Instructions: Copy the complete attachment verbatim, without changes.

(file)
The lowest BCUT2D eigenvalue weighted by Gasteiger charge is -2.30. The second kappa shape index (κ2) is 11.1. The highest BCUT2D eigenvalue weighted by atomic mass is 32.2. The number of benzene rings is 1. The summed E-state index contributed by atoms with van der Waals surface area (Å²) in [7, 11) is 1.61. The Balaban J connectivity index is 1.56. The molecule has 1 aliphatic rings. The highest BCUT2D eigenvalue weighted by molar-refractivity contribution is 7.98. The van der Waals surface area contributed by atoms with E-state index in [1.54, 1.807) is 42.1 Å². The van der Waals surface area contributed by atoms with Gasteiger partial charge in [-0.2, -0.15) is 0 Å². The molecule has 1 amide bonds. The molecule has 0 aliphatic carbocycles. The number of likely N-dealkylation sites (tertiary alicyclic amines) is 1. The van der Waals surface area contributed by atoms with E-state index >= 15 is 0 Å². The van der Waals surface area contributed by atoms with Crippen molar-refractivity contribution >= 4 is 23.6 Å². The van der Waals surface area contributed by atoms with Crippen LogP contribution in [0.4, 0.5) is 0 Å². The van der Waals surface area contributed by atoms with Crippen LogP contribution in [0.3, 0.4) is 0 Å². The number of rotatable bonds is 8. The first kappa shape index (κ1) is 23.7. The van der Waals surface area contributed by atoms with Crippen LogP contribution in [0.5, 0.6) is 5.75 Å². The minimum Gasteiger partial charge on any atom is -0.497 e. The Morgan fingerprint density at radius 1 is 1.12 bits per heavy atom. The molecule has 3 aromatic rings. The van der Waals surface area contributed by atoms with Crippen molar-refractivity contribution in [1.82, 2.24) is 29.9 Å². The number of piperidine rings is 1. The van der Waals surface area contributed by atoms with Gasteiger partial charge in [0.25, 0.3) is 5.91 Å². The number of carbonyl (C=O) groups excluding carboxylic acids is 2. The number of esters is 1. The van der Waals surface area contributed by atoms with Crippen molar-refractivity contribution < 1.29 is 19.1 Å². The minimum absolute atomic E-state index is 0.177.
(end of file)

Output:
The lowest BCUT2D eigenvalue weighted by Gasteiger charge is -2.30. The second kappa shape index (κ2) is 11.1. The highest BCUT2D eigenvalue weighted by atomic mass is 32.2. The number of benzene rings is 1. The summed E-state index contributed by atoms with van der Waals surface area (Å²) in [7, 11) is 1.61. The Balaban J connectivity index is 1.56. The molecule has 1 aliphatic rings. The highest BCUT2D eigenvalue weighted by molar-refractivity contribution is 7.98. The van der Waals surface area contributed by atoms with E-state index in [1.54, 1.807) is 42.1 Å². The van der Waals surface area contributed by atoms with Gasteiger partial charge in [-0.2, -0.15) is 0 Å². The molecule has 1 amide bonds. The molecule has 0 aliphatic carbocycles. The number of likely N-dealkylation sites (tertiary alicyclic amines) is 1. The van der Waals surface area contributed by atoms with E-state index >= 15 is 0 Å². The van der Waals surface area contributed by atoms with Crippen molar-refractivity contribution >= 4 is 23.6 Å². The van der Waals surface area contributed by atoms with Crippen LogP contribution in [0.4, 0.5) is 0 Å². The van der Waals surface area contributed by atoms with Crippen LogP contribution in [0.3, 0.4) is 0 Å². The number of rotatable bonds is 8. The first kappa shape index (κ1) is 23.7. The van der Waals surface area contributed by atoms with Crippen LogP contribution in [0.5, 0.6) is 5.75 Å². The minimum Gasteiger partial charge on any atom is -0.497 e. The Morgan fingerprint density at radius 1 is 1.12 bits per heavy atom. The molecule has 3 aromatic rings. The van der Waals surface area contributed by atoms with Crippen molar-refractivity contribution in [1.82, 2.24) is 29.9 Å². The number of piperidine rings is 1. The van der Waals surface area contributed by atoms with Gasteiger partial charge in [0.25, 0.3) is 5.91 Å². The number of carbonyl (C=O) groups excluding carboxylic acids is 2. The number of esters is 1. The van der Waals surface area contributed by atoms with Crippen molar-refractivity contribution < 1.29 is 19.1 Å². The minimum absolute atomic E-state index is 0.177.